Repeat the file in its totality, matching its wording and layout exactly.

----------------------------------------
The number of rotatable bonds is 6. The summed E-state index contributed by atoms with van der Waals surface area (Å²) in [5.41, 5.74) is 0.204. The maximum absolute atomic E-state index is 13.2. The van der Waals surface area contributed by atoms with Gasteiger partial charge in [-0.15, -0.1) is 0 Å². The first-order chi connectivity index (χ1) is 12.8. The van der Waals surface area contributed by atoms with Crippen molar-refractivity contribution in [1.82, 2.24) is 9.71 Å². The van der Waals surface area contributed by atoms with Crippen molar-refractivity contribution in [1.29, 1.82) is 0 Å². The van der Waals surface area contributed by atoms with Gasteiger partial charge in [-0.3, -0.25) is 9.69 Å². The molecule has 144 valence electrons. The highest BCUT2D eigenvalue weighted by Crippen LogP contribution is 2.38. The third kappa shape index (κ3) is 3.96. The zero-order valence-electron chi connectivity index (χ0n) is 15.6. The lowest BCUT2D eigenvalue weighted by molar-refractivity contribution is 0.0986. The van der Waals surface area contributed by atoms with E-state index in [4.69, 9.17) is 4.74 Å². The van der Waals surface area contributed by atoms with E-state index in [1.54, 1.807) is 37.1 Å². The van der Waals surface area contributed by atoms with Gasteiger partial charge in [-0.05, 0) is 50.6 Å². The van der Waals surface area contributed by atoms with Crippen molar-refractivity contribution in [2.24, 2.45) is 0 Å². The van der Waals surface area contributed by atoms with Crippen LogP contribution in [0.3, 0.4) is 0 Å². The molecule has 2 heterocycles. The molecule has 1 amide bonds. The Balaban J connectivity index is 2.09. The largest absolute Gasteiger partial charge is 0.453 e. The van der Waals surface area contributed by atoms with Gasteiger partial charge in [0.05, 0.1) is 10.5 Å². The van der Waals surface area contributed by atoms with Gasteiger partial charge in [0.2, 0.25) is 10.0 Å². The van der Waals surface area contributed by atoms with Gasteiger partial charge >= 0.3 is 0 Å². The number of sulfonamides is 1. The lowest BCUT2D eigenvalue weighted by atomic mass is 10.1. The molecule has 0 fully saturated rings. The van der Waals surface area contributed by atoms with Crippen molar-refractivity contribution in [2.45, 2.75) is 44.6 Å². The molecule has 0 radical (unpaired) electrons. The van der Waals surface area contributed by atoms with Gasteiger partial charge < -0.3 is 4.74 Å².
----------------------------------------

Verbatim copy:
The number of rotatable bonds is 6. The summed E-state index contributed by atoms with van der Waals surface area (Å²) in [5.41, 5.74) is 0.204. The maximum absolute atomic E-state index is 13.2. The van der Waals surface area contributed by atoms with Gasteiger partial charge in [-0.15, -0.1) is 0 Å². The first-order chi connectivity index (χ1) is 12.8. The van der Waals surface area contributed by atoms with Crippen molar-refractivity contribution in [1.82, 2.24) is 9.71 Å². The van der Waals surface area contributed by atoms with Crippen molar-refractivity contribution in [1.29, 1.82) is 0 Å². The van der Waals surface area contributed by atoms with Gasteiger partial charge in [-0.3, -0.25) is 9.69 Å². The molecule has 144 valence electrons. The highest BCUT2D eigenvalue weighted by Crippen LogP contribution is 2.38. The third kappa shape index (κ3) is 3.96. The zero-order valence-electron chi connectivity index (χ0n) is 15.6. The lowest BCUT2D eigenvalue weighted by molar-refractivity contribution is 0.0986. The van der Waals surface area contributed by atoms with E-state index in [4.69, 9.17) is 4.74 Å². The van der Waals surface area contributed by atoms with E-state index in [1.54, 1.807) is 37.1 Å². The van der Waals surface area contributed by atoms with Gasteiger partial charge in [-0.05, 0) is 50.6 Å². The van der Waals surface area contributed by atoms with Crippen molar-refractivity contribution in [2.24, 2.45) is 0 Å². The van der Waals surface area contributed by atoms with Crippen LogP contribution in [0.3, 0.4) is 0 Å². The molecule has 2 heterocycles. The molecule has 1 amide bonds. The Balaban J connectivity index is 2.09. The largest absolute Gasteiger partial charge is 0.453 e. The van der Waals surface area contributed by atoms with Gasteiger partial charge in [0.05, 0.1) is 10.5 Å². The van der Waals surface area contributed by atoms with Gasteiger partial charge in [0.2, 0.25) is 10.0 Å². The van der Waals surface area contributed by atoms with Gasteiger partial charge >= 0.3 is 0 Å². The number of sulfonamides is 1. The lowest BCUT2D eigenvalue weighted by atomic mass is 10.1. The molecule has 0 fully saturated rings. The van der Waals surface area contributed by atoms with Crippen molar-refractivity contribution in [2.45, 2.75) is 44.6 Å². The molecule has 0 radical (unpaired) electrons. The van der Waals surface area contributed by atoms with Gasteiger partial charge < -0.3 is 4.74 Å².